A man in the next village turned off his weed-whacker to ask me where I was going.  Unlike a pair of women earlier, he didn't make an explosive sound of surprise at my answer, which led me to believe that I was better than halfway there.  What followed was a few lateral crossings across long flat valleys, and short climbs over stumpy hillocks between.  A stand of kosatsuba proved my suspicions that this too was an old highway, and a bit of Googling later told me that I'd walked the Daimyō Kaidō.  Apparently I'd been in good company.  Kano no Chomei had enshrined 1000 stone Buddhas out here.  Not far away was the grave of Confucian scholar Sato Issai, who probably followed this road home when the Edo period forever closed, an event upon which he had no small impact.

My forced march had brought me to the station a half an hour before my train.  The station was small, with a short platform, and as is rapidly becoming the case with these out-of-the-way stations, the waiting room had been turned into a display of rail days of yore.  Bizarrely, one part of this was housed a small butchery operation, which as well as slinging meat also served take out coffee.  A pair of middle-aged motorcyclists nursed small mugs of beer, which looked too good to resist.  I took mine outside and sat on the platform on an old wooden bench, washing down a potato croquette and enjoying the silence.  But the peace wasn't to last.  Before long, a gaggle of noisy old women showed up, bringing the day to an end with a clamor as profound as the brakes of the train as it shrieked to a stop. 

On the turntable:  The Beatles, "The River Rhine Tapes"
On the nighttable:  George Orwell, "The Clergyman's Daughter"

Monday, September 26, 2016


Revisiting old friends,
Beneath autumn skies
Clad in herringbone.

On the turntable:  Blues Traveler, "Travelers and Thieves"
On the nighttable:  Gray Snyder, "The Great Clod"

Sunday, September 25, 2016

Sunday Papers: Wendell Berry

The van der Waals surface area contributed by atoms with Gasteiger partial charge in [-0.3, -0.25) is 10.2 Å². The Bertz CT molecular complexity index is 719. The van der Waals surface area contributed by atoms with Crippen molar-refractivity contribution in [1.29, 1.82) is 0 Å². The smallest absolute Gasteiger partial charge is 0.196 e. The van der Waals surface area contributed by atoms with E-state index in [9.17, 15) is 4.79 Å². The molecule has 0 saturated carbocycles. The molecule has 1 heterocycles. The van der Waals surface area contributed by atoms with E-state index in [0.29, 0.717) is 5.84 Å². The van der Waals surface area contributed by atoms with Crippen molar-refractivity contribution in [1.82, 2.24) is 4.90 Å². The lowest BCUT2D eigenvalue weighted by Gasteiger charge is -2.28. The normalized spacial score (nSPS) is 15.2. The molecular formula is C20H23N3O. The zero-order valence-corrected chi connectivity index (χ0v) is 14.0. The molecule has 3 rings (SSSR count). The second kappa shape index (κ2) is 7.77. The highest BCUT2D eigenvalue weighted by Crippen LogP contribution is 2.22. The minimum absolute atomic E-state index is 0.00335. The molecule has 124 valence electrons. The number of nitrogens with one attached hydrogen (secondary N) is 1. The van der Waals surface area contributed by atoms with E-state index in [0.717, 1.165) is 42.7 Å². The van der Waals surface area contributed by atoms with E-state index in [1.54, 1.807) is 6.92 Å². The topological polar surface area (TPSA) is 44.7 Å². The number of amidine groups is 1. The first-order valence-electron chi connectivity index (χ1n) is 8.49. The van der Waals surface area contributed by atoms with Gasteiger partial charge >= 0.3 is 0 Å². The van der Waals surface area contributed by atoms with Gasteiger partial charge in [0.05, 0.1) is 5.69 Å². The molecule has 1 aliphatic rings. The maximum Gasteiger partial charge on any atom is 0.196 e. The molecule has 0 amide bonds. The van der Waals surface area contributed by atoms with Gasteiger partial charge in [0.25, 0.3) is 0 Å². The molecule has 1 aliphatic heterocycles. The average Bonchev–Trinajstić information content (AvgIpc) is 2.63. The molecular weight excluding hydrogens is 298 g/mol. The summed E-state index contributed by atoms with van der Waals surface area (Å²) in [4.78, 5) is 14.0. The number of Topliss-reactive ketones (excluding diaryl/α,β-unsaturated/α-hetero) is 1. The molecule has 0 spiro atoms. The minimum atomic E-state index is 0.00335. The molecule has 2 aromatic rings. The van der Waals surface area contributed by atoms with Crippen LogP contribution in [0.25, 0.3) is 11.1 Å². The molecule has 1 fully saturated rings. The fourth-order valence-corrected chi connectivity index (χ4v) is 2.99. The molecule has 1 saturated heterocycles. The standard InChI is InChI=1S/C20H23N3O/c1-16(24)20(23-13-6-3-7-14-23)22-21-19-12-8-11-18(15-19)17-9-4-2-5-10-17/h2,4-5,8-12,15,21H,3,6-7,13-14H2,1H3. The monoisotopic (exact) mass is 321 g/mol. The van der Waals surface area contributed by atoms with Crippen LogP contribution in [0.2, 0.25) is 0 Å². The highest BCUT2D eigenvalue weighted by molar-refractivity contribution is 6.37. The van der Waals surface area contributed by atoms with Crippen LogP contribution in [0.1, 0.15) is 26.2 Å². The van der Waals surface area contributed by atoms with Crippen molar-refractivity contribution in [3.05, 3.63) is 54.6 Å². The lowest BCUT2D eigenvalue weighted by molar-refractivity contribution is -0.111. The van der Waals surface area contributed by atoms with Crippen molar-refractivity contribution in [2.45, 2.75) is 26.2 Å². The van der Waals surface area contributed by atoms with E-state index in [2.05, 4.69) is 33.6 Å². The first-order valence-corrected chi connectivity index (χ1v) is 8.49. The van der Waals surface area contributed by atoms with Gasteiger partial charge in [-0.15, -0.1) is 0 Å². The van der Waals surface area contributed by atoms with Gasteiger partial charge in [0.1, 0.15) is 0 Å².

"I’m not putting my faith in the people, I’m putting my faith in some of the people."

On the turntable:  Boredoms, "Super Roots 6"

Friday, September 23, 2016


Counting syllables
Will certainly cause you to
Leave a haiku un...

On the turntable:  Brian Wilson, "Orange Crate Art" 

Wednesday, September 21, 2016

Pillow Talk

Recently I've been finding it more and more difficult to love, even like, this country that I've called home for 22 years. This feeling has caused me all kinds of undue stress. More and more time spent abroad, not to mention intense disgust at the abusive power structure current in play, has forced me to take a deeper look at Japan, shaking me from the somnambulic bubble that life here tends to induce. 

On the turntable:  Broadcast, "The Noise Made by People"
On the nighttable:  Peter Vernezze and Carl J. Porter, "Bob Dylan and Philosophy"

Sunday, September 18, 2016

Sunday Papers: Anthony Lane

"Like the One Ring, the Force can be wielded for both good and evil ends, but then so can a set of screwdrivers."

On the turntable:  The Beach Boys, "Pet Sounds"

Saturday, September 17, 2016


Haze of summer clears
And new colors arise:
Ine, Cosmos, Higanbana.

On the turntable:  Bruce Springsteen, "Tracks"

Friday, September 16, 2016

Original Face

A trip to Okinawa, three months after Ken died. Drunk on awamori and exhausted by the late hour, I catch a glimpse of my late son's face in my own.

A few days ago, the light catches the gray at my temples, and I see myself in ten years.

Everything exists in an instant...

On the turntable:   Beck, Bogart, and Appice, "Beck, Bogart, and Appice"

Wednesday, September 14, 2016

Kazuyo Sejima and The Structure of Relationship

My latest piece for ZenVita is all about the works of Kazuyo Sejima.  Link here.

On the turntable:  Bjork, "Volta"

Sunday, September 11, 2016

Sunday Papers: Pete Kofod

"The only uniquely defining characteristic of a bureaucracy is the ability to reflexively impede human progress."

On the turntable:  Bauhaus, "1979-1983" 

Friday, September 09, 2016


The north's broad expanse
Tested by
Endless wind and rain.

On the turntable: "Treme"  (Sdtk)

Tuesday, September 06, 2016

Circle of Lights, Fjords, and Solitude

Very pleased to announce my first piece for the Singapore Straits Times, on a midwinter's journey to the Arctic Circle.
(See also my sidebar piece on Oslo.)

On the turntable:  Bill Evans, "Portrait in Jazz"

Sunday, September 04, 2016

Sunday Papers: Mamoun Hassan

"Plot is about what happens next; narrative is about why it's happening."

On the turntable:  Bill Laswell, Baselines"

Friday, September 02, 2016


Along beaten tracks.
Is a bell a bird?
Is a bird a bell?

On the turntable:  Black Sabbath, "Sabbath Bloody Sabbath" 
On the nighttable: Chisato O. Dubreuil, "From the Playground of the Gods"

Thursday, September 01, 2016


Cigarette in his lips
Old man pees into his rice field
Before the harvest.

On the turntable:  Black Grape, "It's Great When You're Straight"